Eventually, Mr, Okada takes to going to sit before the city’s railway station in the hope that he might spot his wife. But there he is approached by a powerful woman who asks him to follow her, and thus begins a different part of the story. Mr Okada is seduced by three women, or it may be even more, I lost count, including a pair of sisters called Malta and Crete, because they had once lived in Malta and Crete. An old man of his acquaintance before dying tells him a horrendous story about atrocities he had committed and seen committed while a member of the Japanese invasion force in China before the Second World War, which ended in his being thrown for dead down a well.
These characters all play into Mr. Okada’s odyssey as he tries his best to get his wife back.  His relationships with the women cannot be described as salutary, except with the young schoolgirl with whom he continues to have long-distance communication, the impression being given that she has fallen for him.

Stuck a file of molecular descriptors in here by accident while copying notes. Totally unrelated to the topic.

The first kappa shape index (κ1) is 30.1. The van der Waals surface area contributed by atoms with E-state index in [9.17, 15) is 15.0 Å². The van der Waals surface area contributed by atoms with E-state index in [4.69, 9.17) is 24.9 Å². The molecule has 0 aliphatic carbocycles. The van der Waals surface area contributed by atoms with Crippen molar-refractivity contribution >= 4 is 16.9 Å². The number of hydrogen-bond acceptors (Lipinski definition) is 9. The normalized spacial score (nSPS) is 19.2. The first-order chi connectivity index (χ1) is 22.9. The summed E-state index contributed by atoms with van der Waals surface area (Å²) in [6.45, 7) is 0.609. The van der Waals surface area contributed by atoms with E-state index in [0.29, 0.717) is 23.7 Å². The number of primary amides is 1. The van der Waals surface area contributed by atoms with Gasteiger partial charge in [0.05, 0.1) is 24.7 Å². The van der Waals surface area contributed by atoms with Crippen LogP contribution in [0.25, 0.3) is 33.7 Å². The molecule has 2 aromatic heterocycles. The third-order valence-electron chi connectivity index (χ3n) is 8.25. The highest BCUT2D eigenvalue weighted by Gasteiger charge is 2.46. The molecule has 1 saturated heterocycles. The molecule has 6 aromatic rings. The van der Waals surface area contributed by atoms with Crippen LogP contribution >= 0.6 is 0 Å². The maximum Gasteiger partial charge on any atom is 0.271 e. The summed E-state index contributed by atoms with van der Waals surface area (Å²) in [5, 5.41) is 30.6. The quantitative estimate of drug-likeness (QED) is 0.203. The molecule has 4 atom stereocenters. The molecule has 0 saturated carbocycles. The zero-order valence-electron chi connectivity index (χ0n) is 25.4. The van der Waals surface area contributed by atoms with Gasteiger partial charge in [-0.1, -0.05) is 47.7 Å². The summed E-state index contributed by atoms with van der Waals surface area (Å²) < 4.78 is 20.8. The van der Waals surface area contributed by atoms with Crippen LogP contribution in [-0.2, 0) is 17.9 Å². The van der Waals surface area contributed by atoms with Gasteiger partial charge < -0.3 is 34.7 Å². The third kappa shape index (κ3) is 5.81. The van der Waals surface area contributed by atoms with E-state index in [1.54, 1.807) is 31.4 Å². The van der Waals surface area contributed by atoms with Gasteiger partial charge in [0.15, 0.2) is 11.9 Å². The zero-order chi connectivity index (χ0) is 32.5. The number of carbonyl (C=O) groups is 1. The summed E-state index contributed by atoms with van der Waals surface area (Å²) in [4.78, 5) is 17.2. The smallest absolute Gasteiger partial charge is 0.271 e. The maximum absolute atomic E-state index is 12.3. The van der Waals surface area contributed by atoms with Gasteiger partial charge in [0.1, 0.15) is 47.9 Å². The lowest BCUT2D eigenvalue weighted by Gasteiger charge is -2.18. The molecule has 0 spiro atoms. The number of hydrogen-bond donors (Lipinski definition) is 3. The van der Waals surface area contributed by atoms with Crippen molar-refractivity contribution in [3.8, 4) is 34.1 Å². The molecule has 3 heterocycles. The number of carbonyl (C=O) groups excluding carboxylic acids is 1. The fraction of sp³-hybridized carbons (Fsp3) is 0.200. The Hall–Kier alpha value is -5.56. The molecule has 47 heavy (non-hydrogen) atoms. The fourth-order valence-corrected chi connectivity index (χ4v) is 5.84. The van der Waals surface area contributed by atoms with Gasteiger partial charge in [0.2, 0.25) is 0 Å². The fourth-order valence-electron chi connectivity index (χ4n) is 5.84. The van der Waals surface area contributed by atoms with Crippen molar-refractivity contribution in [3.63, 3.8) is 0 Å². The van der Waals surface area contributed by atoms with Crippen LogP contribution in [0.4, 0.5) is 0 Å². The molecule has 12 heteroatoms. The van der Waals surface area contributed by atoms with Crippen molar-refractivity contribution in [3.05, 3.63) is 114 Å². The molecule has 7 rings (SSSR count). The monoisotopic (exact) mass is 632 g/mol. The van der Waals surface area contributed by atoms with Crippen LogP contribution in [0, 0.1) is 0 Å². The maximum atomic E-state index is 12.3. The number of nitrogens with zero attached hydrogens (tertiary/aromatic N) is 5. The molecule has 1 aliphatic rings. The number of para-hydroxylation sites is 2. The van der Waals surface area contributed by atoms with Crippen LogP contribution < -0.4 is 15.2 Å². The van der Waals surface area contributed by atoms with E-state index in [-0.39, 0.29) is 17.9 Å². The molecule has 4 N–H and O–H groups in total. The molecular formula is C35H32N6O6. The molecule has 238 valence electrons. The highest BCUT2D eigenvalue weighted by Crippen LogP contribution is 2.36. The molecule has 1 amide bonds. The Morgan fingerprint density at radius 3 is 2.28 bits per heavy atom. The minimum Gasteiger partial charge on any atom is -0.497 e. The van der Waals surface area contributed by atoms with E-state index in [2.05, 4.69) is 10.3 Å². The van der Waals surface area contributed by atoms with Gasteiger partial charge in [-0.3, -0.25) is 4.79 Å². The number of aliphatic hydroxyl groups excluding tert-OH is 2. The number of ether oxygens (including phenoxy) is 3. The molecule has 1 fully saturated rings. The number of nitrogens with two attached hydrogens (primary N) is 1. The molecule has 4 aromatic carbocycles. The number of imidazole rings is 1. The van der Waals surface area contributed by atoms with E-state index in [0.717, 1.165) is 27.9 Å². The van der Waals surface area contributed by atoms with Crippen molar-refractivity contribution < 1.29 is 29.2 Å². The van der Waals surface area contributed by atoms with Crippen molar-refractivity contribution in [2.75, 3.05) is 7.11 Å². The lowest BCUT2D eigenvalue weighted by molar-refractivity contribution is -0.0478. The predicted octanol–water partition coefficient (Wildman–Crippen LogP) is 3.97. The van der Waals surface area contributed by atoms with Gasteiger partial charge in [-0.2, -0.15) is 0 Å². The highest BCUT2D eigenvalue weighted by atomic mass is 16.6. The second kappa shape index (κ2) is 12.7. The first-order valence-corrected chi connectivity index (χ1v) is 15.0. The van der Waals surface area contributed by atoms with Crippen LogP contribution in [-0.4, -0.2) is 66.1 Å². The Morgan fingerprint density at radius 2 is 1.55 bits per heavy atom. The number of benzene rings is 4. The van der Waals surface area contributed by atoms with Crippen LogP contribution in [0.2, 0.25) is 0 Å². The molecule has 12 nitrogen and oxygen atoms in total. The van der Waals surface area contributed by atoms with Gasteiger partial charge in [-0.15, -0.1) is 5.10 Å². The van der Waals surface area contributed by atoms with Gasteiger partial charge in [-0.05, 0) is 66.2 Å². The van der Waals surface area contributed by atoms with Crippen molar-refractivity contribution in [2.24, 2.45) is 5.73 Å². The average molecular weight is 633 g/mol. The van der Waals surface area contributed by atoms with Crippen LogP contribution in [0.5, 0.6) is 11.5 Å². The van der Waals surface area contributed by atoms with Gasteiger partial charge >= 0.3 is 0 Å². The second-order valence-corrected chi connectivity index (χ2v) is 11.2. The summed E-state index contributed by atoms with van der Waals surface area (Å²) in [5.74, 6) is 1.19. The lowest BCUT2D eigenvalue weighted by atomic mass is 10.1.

The events in this novel are extraordinary, seem somehow to be sort of peripheral to the characters involved in them, and it all works through to a conclusion that is unlike any real conclusion.  It is a very strange mixture, this story, but told with such immense narrative drive that I could not put it down, while wondering why else I would be reading it.
Kafka On the Shore, the second novel I read, is even stranger. It has two main protagonists: one, a 15-year-old boy who decides to run away from home, a home that had been abandoned many years before by his mother, of whom he retains only vague memories, and from whom, somehow his sister and brother had disappeared also.  His father had cursed him, he believed, saying that, like Odysseus, he would murder his father, sleep with his mother and betray his sister. He ends up in a private library presided over by a remarkably beautiful 50-year-old woman whom he immediately begins to fantasize is his lost mother.  His father,  a famous sculptor, has meantime been murdered, and the police are searching for his missing son.